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Monday, July 23, 2018

Hardik Pandya: Team India’s high-riser

Baroda mate Munaf Patel and childhood coach Kiran More swear by Hardik Pandya’s diligence and ambition.

Written by Devendra Pandey | Indore | Updated: September 26, 2017 8:49:42 am
Hardik Pandya, Hardik Pandya batting, Hardik Pandya bowling, Hardik Pandya India, India vs Australia, sports news, cricket, Indian Express Hardik Pandya has demonstrated his all-round utility on ample instances this year. (Source: PTI)

Munaf Patel remembers the days he played with Hardik Pandya in the Baroda Ranji team. Any task thrown at the youngster would be treated as a challenge, an attitude that has led to Pandya’s meteoric rise in a relatively short period.

Like Pandya’s promotion to No.4 in Indore on Sunday, when he was tasked to take down the Aussie left-arm spinner Ashton Agar, a task he performed with aplomb, hitting him for four sixes, to set up India’s series-clinching win.

Others may be surprised at Pandya’s versatility and adaptability to various role, but Munaf is not. The Baroda pacer credits Pandya’s attitude as the vital ingredient in his success.

“He is a soldier, joh aadesh doge woh karega. Sochega nahi. (He will follow orders without thinking.) That is why he will be always be the favourite of any captain or any team. And then there is his attitude. He keeps challenging himself every time. Be in the nets or match. He wants to be better than the others. At the same time he is challenging everyone. The better your attitude, the more confidence you gain. The more matches you play, the more confidence you will get. Pandya’s attitude is giving him the results,” Patel said.

Pandya’s big hitting has made the vital difference in the ongoing series, but Munaf remembers the days in the nets and those Ranji sessions sitting in dressing room. There was the same desire to improve and learn more about the craft. Hardik always had a question ready.

“He will come one day and say, ‘let’s see who will bowl more balls in the nets today’. One day, he will throw a challenge – who will have a better economy rate in bowling. During matches, he will keep asking, Yeh kaise kiya, ab kaunsa ball daloon. Aap hote too kya karte (how did you do that, which delivery to bowl now, What would you have done in this situation?” Munaf says.

His batting, on the other hand, is more natural, especially his six-hitting ability. His childhood coach Kiran More says Pandya is God-gifted.

“Look at the way the ball travels when he hits it. I can only recall Virender Sehwag. He had such kind of gift. They are God-gifted players, everyone can’t have such bat swing,” More says.

After his match-winning innings on Sunday, Pandya was asked whether he had begun to hit sixes so cleanly only now. His answer only brought to the fore his innate self-belief. The all-rounder quipped:
“Chhakke toh pehle bhi marta tha but it’s just ke ab higher level pe mar raha hoon (I used to hit sixes earlier too, but now am doing so at a higher level of cricket).”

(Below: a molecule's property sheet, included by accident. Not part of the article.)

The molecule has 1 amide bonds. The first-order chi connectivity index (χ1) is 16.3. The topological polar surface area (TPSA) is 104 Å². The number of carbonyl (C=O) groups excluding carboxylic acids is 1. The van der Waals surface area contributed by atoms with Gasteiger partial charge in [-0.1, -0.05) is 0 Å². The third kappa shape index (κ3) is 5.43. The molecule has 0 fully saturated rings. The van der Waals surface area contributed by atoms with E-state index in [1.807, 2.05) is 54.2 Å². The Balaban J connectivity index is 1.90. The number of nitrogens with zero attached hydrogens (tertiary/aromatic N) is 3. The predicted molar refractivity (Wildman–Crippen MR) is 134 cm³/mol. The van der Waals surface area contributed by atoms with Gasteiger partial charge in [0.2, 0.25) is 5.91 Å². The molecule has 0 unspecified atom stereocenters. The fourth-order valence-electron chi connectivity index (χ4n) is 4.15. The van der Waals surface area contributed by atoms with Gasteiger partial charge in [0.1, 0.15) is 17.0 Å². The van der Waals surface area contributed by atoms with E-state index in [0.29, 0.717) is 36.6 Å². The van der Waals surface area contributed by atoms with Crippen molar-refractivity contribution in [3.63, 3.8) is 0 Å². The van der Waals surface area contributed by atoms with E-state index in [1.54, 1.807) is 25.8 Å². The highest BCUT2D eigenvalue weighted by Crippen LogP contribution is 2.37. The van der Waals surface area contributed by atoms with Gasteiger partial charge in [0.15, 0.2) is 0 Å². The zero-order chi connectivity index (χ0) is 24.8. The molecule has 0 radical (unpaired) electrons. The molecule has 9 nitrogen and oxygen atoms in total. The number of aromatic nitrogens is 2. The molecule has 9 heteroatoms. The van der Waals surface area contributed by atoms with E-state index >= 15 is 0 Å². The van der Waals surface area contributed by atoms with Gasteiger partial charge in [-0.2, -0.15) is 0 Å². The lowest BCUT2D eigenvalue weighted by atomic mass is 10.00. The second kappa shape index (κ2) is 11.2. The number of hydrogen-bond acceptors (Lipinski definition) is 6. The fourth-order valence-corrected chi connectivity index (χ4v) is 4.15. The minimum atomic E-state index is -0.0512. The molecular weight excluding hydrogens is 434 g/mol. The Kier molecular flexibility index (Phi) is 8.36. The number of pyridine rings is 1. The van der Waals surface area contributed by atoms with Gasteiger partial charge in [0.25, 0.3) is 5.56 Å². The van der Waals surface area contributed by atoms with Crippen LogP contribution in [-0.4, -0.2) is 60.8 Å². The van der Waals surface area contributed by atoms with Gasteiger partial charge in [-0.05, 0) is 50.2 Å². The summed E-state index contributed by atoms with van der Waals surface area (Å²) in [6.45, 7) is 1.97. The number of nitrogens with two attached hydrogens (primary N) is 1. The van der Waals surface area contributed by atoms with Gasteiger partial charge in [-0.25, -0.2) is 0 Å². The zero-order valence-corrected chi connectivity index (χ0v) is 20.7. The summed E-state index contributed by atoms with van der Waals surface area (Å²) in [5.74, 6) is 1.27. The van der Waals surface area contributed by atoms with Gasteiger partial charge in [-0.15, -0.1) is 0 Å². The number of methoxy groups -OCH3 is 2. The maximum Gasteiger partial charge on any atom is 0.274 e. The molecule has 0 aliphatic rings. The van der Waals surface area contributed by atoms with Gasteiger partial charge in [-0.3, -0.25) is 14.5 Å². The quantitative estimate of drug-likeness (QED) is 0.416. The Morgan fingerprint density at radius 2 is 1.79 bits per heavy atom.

Of late, Pandya has also shown the capability to rein in his instinct. He has been reading situation better before taking a call on whether to go after the bowlers.

The Dravid influence
And like most young cricketers, Pandya has also credited Rahul Dravid for the transformation, during an India A tour.

“I still remember when I got out a couple of times in the one-dayers, he used to ask me to come and sit next to him and tell me, ‘Hardik, you are the one guy who has the talent to represent India, so you need to express yourself and take charge of situations.’ I still remember I ran myself out in the league game against Australia A. We needed some 23 off 19 balls then, and I thought this will be easy, but then we lost by 1 run. He was not angry,” he had earlier recollected. “He just said that, ‘You should start finishing games. That’s what you’ll be doing for India.” And I thought if Rahul Dravid has this belief in me, I should also start believing that I can finish games,” Pandya added.

Always confident
Not that self-belief was ever lacking in the wiry all-rounder from a humble lower middle-class family. This had become evident during a Ranji Trophy game between Baroda and Mumbai, when Pandya walked towards a small shanty to meet a lone journalist sitting in the press box. He wanted to know, can he be the number seven player the Indian team was looking for?

It was October 2015 and Pandya had only one decent Indian Premier League season behind him. Three months later, he found himself in the Indian team in Australia to play three T20 games and hasn’t looked back since.

It’s been only two years, but the growth has been as spontaneous as phenomenal. And as the trajectory so far indicates, it is nowhere near its peak yet.

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